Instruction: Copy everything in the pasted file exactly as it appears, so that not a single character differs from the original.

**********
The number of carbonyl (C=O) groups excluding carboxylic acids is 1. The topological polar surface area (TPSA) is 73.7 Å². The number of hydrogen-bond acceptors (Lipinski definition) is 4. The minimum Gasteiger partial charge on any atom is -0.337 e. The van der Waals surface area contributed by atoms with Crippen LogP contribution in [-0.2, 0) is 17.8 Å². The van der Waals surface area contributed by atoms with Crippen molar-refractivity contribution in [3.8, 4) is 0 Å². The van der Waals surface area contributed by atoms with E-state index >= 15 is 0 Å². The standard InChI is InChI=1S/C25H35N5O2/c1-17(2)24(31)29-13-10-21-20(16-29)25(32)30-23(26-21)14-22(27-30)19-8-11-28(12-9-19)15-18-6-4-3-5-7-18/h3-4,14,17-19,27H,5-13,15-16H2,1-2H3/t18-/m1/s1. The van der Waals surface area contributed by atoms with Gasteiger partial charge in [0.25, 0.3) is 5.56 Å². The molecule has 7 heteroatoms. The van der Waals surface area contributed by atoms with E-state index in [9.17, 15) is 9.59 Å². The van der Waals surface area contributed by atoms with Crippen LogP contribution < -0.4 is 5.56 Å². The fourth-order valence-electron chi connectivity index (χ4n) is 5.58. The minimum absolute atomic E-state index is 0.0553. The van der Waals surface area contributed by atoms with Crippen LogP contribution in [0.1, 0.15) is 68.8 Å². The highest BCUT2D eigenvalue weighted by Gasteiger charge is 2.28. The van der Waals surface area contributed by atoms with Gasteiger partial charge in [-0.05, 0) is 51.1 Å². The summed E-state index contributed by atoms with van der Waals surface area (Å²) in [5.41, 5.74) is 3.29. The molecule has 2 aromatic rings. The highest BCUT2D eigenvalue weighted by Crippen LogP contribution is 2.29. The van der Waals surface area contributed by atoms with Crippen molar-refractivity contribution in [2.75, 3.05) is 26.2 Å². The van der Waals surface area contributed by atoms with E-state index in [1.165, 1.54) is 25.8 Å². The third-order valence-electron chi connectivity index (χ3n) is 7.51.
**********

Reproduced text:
The number of carbonyl (C=O) groups excluding carboxylic acids is 1. The topological polar surface area (TPSA) is 73.7 Å². The number of hydrogen-bond acceptors (Lipinski definition) is 4. The minimum Gasteiger partial charge on any atom is -0.337 e. The van der Waals surface area contributed by atoms with Crippen LogP contribution in [-0.2, 0) is 17.8 Å². The van der Waals surface area contributed by atoms with Crippen molar-refractivity contribution in [3.8, 4) is 0 Å². The van der Waals surface area contributed by atoms with E-state index >= 15 is 0 Å². The standard InChI is InChI=1S/C25H35N5O2/c1-17(2)24(31)29-13-10-21-20(16-29)25(32)30-23(26-21)14-22(27-30)19-8-11-28(12-9-19)15-18-6-4-3-5-7-18/h3-4,14,17-19,27H,5-13,15-16H2,1-2H3/t18-/m1/s1. The van der Waals surface area contributed by atoms with Gasteiger partial charge in [0.25, 0.3) is 5.56 Å². The molecule has 7 heteroatoms. The van der Waals surface area contributed by atoms with E-state index in [9.17, 15) is 9.59 Å². The van der Waals surface area contributed by atoms with Crippen LogP contribution < -0.4 is 5.56 Å². The fourth-order valence-electron chi connectivity index (χ4n) is 5.58. The minimum absolute atomic E-state index is 0.0553. The van der Waals surface area contributed by atoms with Crippen LogP contribution in [0.1, 0.15) is 68.8 Å². The highest BCUT2D eigenvalue weighted by Gasteiger charge is 2.28. The van der Waals surface area contributed by atoms with Gasteiger partial charge in [-0.05, 0) is 51.1 Å². The summed E-state index contributed by atoms with van der Waals surface area (Å²) in [5.41, 5.74) is 3.29. The molecule has 2 aromatic rings. The highest BCUT2D eigenvalue weighted by Crippen LogP contribution is 2.29. The van der Waals surface area contributed by atoms with Crippen molar-refractivity contribution in [2.75, 3.05) is 26.2 Å². The van der Waals surface area contributed by atoms with E-state index in [1.165, 1.54) is 25.8 Å². The third-order valence-electron chi connectivity index (χ3n) is 7.51.